Some popular organic fertilizers include bone meal, blood meal, feathers, fish emulsion, burned eggshells, and urea (urine) (Penhallegon, 2015). All methods must be used differently and with care. Organic growing takes time and knowledge, but when implemented properly, the benefits are not only ecological, but economical at the same time. Governments and institutions are realizing these benefits and looking for practical, long term solutions that can be readily adopted by growers.
One of these strives is currently under development at Lancaster University. They’ve teamed up with Stopford Energy and Environment Limited, the James Hutton Institute and Aqua Enviro Limited on a sustainable approach to our fertilizer crisis. They propose a mixture of digestates, from anaerobic digestion, and ash from burnt biomass to create an environmentally friendly and sustainable biological fertilizer.
Digestate-ash is currently being transported to landfills at a cost to the public sector. Its use would not only cut down on government spending but would provide an effective and free active ingredient for their proposed organic fertilizer. Another benefit is that digestate-ash is not linked to oil prices, whereas chemical fertilizers are. Ideally, Digestate-ash would provide a renewable source of organic energy at a reduced cost to farmers. (Lancaster University. 2014)
Though far from perfect, changes have been made in terms of government involvement in hope of reversing issues caused by synthetic fertilizers. Research has shown that the damages can be amended over time. "The truly encouraging aspect that emerges from this data set is that pollution leading to eutrophication is reversible, and nature takes care of the cleanup once the pollution is stopped" (Bush, Mark B. 2003, p. 358).
More independent research will increase awareness of our current approach to chemical plant nutrition and its side effects. U.S. Department of Agriculture (USDA) researcher Rick Haney states: “We are only at the tip of the iceberg in terms of what we understand about how soil functions and its biology.” (Schiffman, 2017). Chemicals may work this year but will end up costing us environmentally and economically in the long run. We need to work with nature instead of against it. The key is not spending more but increasing awareness and changing how things are done. With proper legislation and public participation, we will be more aware of how our plantations are being fed. We will also be in a more promising position to reverse the effects of nitrogen pollution on our planet as a whole.
Bush, Mark B. (2003) Ecology of a Changing Planet. Upper Saddle River, NJ: Prentice-Hall, Inc.
Chalker-Scott, L. PhD. The Myth of Compost Tea Revisited: "Aerobically-brewed compost tea suppresses disease" Puyallup Research and Extension Center, Washington State University. Retrieved March 19, 2019, from https://s3.wp.wsu.edu/uploads/sites/403/2015/03/compost-tea-2.pdf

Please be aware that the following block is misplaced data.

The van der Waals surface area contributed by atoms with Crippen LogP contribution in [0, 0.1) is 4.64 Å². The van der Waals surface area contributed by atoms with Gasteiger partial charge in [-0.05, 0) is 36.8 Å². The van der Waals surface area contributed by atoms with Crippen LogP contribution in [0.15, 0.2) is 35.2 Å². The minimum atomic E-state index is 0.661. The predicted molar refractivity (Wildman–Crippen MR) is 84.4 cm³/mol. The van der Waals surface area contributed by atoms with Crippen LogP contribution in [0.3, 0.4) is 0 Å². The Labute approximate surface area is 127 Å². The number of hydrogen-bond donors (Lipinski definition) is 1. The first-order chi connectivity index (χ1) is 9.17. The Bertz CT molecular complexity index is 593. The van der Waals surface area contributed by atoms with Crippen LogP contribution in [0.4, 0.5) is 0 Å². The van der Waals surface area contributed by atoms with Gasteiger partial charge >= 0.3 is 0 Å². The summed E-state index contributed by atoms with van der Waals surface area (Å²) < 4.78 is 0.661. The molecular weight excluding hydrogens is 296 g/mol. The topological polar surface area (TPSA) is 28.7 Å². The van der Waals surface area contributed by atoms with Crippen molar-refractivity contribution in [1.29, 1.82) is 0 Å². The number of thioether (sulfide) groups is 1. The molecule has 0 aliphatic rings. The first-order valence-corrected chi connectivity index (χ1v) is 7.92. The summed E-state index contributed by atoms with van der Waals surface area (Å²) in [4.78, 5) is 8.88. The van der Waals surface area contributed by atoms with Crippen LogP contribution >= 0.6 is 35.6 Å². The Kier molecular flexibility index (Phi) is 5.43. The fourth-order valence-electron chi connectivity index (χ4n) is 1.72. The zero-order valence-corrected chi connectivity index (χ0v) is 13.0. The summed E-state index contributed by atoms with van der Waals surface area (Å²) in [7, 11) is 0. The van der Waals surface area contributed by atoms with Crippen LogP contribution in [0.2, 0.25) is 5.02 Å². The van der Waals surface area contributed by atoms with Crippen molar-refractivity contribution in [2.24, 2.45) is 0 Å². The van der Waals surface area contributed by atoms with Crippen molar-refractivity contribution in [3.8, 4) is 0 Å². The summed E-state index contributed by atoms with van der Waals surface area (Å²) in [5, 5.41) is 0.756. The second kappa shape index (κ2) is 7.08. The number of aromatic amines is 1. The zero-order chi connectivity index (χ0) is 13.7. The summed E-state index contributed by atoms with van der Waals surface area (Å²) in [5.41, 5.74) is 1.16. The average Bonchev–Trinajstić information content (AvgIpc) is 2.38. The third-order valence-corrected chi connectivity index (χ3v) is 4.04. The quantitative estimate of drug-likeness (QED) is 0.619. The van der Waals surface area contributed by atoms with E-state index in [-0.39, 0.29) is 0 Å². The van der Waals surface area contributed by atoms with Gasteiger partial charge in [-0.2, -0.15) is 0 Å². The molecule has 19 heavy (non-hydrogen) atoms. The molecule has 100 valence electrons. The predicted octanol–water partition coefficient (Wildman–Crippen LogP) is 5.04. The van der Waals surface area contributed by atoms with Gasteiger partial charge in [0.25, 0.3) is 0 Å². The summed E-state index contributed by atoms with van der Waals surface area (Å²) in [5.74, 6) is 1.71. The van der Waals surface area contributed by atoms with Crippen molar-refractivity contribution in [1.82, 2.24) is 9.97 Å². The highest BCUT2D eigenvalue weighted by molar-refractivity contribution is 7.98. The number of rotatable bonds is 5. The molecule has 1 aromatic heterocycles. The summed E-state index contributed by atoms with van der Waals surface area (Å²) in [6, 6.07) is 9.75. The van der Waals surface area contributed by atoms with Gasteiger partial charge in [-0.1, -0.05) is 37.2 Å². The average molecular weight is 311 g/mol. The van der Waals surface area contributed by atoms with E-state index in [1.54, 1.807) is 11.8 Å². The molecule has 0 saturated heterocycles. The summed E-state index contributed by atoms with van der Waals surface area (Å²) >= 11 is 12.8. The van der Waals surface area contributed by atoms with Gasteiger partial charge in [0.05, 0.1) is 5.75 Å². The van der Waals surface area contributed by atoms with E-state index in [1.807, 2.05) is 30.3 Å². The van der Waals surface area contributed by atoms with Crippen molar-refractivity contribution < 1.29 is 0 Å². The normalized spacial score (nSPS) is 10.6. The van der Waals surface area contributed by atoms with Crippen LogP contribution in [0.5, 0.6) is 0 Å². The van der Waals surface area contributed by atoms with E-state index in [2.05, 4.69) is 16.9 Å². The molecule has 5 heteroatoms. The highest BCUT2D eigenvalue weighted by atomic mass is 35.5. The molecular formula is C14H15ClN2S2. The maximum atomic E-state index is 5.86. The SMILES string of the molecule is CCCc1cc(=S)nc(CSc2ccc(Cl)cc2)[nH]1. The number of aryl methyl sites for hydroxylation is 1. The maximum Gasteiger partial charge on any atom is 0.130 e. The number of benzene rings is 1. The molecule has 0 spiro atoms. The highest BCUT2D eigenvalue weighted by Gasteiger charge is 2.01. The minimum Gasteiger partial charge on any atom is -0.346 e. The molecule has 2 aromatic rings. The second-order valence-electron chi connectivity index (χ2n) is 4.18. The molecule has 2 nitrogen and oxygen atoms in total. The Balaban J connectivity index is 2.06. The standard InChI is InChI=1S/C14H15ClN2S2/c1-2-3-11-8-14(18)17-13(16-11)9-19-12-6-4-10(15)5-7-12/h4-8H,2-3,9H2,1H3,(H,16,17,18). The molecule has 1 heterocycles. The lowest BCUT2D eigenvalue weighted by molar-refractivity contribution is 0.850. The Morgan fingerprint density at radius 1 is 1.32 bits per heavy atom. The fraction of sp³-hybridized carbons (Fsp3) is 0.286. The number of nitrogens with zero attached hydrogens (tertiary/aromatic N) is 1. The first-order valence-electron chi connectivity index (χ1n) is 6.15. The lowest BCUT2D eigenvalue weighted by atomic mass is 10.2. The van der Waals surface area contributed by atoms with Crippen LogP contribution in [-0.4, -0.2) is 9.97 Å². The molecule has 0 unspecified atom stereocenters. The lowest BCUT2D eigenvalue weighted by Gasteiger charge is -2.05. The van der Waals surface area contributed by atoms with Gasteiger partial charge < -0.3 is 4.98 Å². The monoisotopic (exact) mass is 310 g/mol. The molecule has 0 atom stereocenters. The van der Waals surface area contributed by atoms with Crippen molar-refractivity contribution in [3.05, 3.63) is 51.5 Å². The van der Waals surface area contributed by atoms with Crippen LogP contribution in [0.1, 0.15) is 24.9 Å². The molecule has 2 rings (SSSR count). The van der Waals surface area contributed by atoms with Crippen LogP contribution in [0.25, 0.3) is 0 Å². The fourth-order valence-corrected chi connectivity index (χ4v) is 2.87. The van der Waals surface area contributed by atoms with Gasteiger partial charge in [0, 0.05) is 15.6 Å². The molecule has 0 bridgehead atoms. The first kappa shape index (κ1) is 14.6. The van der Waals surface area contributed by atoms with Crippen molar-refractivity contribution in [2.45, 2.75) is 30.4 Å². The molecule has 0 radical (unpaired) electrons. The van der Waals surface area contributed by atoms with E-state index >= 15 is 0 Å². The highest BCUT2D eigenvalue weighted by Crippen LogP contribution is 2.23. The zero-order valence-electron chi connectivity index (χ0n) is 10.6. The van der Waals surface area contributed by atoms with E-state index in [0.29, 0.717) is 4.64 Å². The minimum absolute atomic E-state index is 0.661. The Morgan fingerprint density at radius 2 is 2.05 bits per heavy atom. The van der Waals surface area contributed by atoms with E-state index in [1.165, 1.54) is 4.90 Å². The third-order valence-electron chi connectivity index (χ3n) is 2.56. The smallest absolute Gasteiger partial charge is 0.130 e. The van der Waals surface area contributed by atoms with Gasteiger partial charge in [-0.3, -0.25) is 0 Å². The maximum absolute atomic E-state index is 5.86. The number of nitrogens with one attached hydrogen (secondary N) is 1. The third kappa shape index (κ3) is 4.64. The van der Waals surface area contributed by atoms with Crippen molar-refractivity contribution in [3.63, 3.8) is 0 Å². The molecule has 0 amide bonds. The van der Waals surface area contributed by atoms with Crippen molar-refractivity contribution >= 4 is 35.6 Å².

Eilenberg, J., & Hokkanen H.M.T. (2006) An Ecological and Societal Approach to Biological Control. Dordrecht, The Netherlands: Springer.
Fisher, M. R., OpenStax, Dorsner, K., Geddes, A., Theis, T., Tomkin, J. (2013) Environmental Biology. CC By 4.0, Ecampus Ontario.
Ford, D. (2001, October 23). NMSU Tests Organic Alternative to Chemical Fertilizers. Retrieved March 19, 2019, from http://newscenter.nmsu.edu/Articles/view/6430
Herms, D. A. (2001). The resource allocation trade-off. Arborist News (CEU Continuing Education Unit), 10(5), 41-46.
How Fertilizers Harm Earth More Than Help Your Lawn. (n.d.). Retrieved March 17, 2019, from https://www.scientificamerican.com/article/how-fertilizers-harm-earth/
Lancaster University. (2014, August 14). Sustainable green alternatives to fertilizers could boost food, energy security. Retrieved March 19, 2019, from https://www.sciencedaily.com/releases/2014/08/140814123846.htm
McConkey, B. G., Curtin, D., Campbell, C. A., Brandt, S. A. and Selles, F. (2002) Crop and soil nitrogen status of tilled and notillage systems in semiarid regions of Saskatchewan. Can. J. Soil Sci. 82: 489–498. Retrieved March 17, 2019, from https://www.nrcresearchpress.com/doi/pdf/10.4141/S01-036
Penhallegon, R. (2015). Here's the scoop on chemical and organic fertilizers. Retrieved March 19, 2019, from https://extension.oregonstate.edu/news/heres-scoop-chemical-organic-fertilizers
Schiffman, R. (2017, May 3). Why It’s Time to Stop Punishing Our Soils with Fertilizers. Retrieved March 19, 2019, from https://e360.yale.edu/features/why-its-time-to-stop-punishing-our-soils-with-fertilizers-and-chemicals
Wheeler, Willis. B. (2002) Pesticides in Agriculture and the Environment. New York, NY: Marcel Dekker, Inc.
Yale E360. (2019). Can the World Find Solutions to the Nitrogen Pollution Crisis?. Retrieved March 14, 2019, from https://e360.yale.edu/features/can-the-world-find-solutions-to-the-nitrogen-pollution-crisis